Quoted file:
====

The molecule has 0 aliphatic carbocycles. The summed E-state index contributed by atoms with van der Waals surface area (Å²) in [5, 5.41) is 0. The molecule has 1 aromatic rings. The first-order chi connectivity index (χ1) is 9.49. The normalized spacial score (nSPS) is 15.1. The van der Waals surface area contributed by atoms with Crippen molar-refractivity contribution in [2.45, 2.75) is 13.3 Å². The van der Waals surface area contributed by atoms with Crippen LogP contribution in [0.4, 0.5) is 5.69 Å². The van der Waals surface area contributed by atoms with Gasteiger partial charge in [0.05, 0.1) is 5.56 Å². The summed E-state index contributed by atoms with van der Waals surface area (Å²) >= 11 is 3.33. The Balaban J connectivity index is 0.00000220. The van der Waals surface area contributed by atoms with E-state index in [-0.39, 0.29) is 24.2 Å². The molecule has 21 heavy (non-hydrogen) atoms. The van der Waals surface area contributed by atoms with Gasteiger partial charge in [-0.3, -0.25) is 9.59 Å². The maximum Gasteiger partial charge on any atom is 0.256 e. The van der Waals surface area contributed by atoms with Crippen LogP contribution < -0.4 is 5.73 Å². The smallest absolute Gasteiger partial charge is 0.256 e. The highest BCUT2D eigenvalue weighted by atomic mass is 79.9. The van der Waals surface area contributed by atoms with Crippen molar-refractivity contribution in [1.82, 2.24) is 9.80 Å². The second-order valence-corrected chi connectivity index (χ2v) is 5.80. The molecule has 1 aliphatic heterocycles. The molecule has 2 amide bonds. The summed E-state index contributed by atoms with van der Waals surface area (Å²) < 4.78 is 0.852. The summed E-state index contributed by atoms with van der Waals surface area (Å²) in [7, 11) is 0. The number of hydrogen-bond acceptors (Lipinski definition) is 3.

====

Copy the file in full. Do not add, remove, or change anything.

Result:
The molecule has 0 aliphatic carbocycles. The summed E-state index contributed by atoms with van der Waals surface area (Å²) in [5, 5.41) is 0. The molecule has 1 aromatic rings. The first-order chi connectivity index (χ1) is 9.49. The normalized spacial score (nSPS) is 15.1. The van der Waals surface area contributed by atoms with Crippen molar-refractivity contribution in [2.45, 2.75) is 13.3 Å². The van der Waals surface area contributed by atoms with Crippen LogP contribution in [0.4, 0.5) is 5.69 Å². The van der Waals surface area contributed by atoms with Gasteiger partial charge in [0.05, 0.1) is 5.56 Å². The summed E-state index contributed by atoms with van der Waals surface area (Å²) >= 11 is 3.33. The Balaban J connectivity index is 0.00000220. The van der Waals surface area contributed by atoms with E-state index in [-0.39, 0.29) is 24.2 Å². The molecule has 21 heavy (non-hydrogen) atoms. The van der Waals surface area contributed by atoms with Gasteiger partial charge in [-0.3, -0.25) is 9.59 Å². The maximum Gasteiger partial charge on any atom is 0.256 e. The van der Waals surface area contributed by atoms with Crippen LogP contribution < -0.4 is 5.73 Å². The smallest absolute Gasteiger partial charge is 0.256 e. The highest BCUT2D eigenvalue weighted by atomic mass is 79.9. The van der Waals surface area contributed by atoms with Crippen molar-refractivity contribution in [1.82, 2.24) is 9.80 Å². The second-order valence-corrected chi connectivity index (χ2v) is 5.80. The molecule has 1 aliphatic heterocycles. The molecule has 2 amide bonds. The summed E-state index contributed by atoms with van der Waals surface area (Å²) < 4.78 is 0.852. The summed E-state index contributed by atoms with van der Waals surface area (Å²) in [7, 11) is 0. The number of hydrogen-bond acceptors (Lipinski definition) is 3.